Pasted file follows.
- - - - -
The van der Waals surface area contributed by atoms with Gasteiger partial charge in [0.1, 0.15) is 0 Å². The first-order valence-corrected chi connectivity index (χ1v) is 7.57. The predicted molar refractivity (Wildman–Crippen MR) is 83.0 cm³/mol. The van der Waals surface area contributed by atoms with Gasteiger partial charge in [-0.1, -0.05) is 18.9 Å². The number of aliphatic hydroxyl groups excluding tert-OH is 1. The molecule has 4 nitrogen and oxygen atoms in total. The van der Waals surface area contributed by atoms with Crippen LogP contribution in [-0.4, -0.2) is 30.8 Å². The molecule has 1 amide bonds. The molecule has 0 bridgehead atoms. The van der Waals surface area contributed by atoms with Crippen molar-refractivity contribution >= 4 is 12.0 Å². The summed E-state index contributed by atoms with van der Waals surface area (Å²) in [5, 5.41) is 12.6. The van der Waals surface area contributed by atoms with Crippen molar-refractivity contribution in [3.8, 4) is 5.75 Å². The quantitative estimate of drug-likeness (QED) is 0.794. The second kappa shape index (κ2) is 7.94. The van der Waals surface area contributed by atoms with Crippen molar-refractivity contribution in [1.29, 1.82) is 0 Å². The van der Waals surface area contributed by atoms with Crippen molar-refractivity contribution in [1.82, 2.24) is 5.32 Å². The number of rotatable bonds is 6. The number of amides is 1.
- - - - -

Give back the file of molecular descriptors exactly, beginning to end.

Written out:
The van der Waals surface area contributed by atoms with Gasteiger partial charge in [0.1, 0.15) is 0 Å². The first-order valence-corrected chi connectivity index (χ1v) is 7.57. The predicted molar refractivity (Wildman–Crippen MR) is 83.0 cm³/mol. The van der Waals surface area contributed by atoms with Gasteiger partial charge in [-0.1, -0.05) is 18.9 Å². The number of aliphatic hydroxyl groups excluding tert-OH is 1. The molecule has 4 nitrogen and oxygen atoms in total. The van der Waals surface area contributed by atoms with Crippen LogP contribution in [-0.4, -0.2) is 30.8 Å². The molecule has 1 amide bonds. The molecule has 0 bridgehead atoms. The van der Waals surface area contributed by atoms with Crippen molar-refractivity contribution >= 4 is 12.0 Å². The summed E-state index contributed by atoms with van der Waals surface area (Å²) in [5, 5.41) is 12.6. The van der Waals surface area contributed by atoms with Crippen molar-refractivity contribution in [3.8, 4) is 5.75 Å². The quantitative estimate of drug-likeness (QED) is 0.794. The second kappa shape index (κ2) is 7.94. The van der Waals surface area contributed by atoms with Crippen molar-refractivity contribution in [1.29, 1.82) is 0 Å². The van der Waals surface area contributed by atoms with Crippen molar-refractivity contribution in [1.82, 2.24) is 5.32 Å². The number of rotatable bonds is 6. The number of amides is 1.